hand holding COVID-19 vaccination card

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‘AntiVaxMomma’ charged after TikToker blows up fake vaccination card ring

Prosecutors say @AntiVaxMomma sold at least 250 fake cards on Instagram.

 

Mikael Thalen

Tech

Published Aug 31, 2021   Updated Aug 31, 2021, 2:44 pm CDT

A New Jersey woman was charged on Tuesday for running a fake COVID-19 vaccination card ring.

Jasmine Clifford, a 31-year-old who was known on Instagram as @AntiVaxMomma, was charged with selling roughly 250 fake cards in a Manhattan criminal court.

Prosecutors also set their sights on 27-year-old Nadayza Barkley, a medical clinic worker from Patchogue, New York, who aided Clifford’s operation by entering at least 10 unvaccinated people into the state’s immunization database.

Barkley and 13 other individuals who had purchased the fraudulent cards, including some who worked in the healthcare industry, were charged for their involvement.

While those who purchased the faux cards are expected to face a felony charge, the New York Times notes that Clifford will likely face two felonies and a misdemeanor. Barkley could face a single felony and a misdemeanor charge.

Prosecutors alleged that Clifford charged customers $200 for each fake card. Those willing to pay an additional $250 could have their names entered into New York’s official immunization database by Barkley.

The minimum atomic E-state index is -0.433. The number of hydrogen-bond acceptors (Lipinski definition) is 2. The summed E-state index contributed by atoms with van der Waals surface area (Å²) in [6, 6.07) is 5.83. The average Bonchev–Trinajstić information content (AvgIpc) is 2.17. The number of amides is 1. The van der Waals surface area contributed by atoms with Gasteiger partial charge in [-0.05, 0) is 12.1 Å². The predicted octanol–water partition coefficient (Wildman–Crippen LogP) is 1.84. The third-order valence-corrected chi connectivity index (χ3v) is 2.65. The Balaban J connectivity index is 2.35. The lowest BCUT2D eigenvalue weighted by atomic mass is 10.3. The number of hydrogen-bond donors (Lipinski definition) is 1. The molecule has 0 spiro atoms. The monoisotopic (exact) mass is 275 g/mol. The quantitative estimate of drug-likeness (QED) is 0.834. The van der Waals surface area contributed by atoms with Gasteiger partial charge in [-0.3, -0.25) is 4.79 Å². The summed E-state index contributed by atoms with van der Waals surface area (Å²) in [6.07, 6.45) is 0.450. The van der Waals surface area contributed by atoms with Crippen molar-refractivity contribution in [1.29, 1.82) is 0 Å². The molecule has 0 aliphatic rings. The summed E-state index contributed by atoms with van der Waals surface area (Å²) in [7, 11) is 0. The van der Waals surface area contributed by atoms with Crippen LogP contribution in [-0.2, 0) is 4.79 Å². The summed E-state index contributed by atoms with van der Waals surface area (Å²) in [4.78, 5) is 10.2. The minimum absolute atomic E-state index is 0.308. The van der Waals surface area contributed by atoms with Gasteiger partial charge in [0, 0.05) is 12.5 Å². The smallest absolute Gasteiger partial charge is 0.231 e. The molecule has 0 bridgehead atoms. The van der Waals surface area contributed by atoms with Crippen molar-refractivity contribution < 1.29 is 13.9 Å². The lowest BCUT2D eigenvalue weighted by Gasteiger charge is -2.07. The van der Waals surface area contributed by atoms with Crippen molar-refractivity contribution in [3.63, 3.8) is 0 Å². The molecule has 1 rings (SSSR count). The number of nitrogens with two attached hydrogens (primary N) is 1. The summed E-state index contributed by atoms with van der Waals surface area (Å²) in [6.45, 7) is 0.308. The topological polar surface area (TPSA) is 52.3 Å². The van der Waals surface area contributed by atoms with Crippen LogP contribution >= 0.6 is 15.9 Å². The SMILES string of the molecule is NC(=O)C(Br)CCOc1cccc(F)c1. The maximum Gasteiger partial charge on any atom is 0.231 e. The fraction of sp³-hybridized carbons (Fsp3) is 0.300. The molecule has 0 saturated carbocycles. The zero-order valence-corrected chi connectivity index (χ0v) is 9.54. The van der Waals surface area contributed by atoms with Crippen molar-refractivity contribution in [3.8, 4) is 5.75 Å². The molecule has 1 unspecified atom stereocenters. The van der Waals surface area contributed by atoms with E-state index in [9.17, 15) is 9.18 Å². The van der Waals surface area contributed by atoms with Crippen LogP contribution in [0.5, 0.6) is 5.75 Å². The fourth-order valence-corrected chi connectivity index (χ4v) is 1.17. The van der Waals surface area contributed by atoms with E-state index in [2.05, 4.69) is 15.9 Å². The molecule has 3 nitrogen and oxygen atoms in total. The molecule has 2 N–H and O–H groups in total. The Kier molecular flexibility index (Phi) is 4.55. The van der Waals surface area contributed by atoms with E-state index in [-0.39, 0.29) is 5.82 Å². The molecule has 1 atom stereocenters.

News of the operation went viral last week after the TikTok user @Tizzyent filmed himself messaging with Clifford on Instagram. Prosecutors say they had already been investigating Clifford prior to the TikTok videos publication.

Speaking with the Daily Dot, @Tizzyent, an independent filmmaker from Florida whose first name is Michael, said that Clifford’s arrest renewed his faith in the system.

“[It] makes me feel better to know that law enforcement and prosecutors take this kind of thing very seriously; that they aren’t going to let people put others at risk by perpetrating fraud when we were in the middle of a pandemic,” he said. “People may not want the vaccine and that is their right, but they need to understand making or carrying fake vaccine credentials is a crime and they very well may face legal and financial repercussions.”

Clifford’s operation is just one of many that have been uncovered across the Internet on sites such as Etsy, Facebook, and Amazon.

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*First Published: Aug 31, 2021, 2:33 pm CDT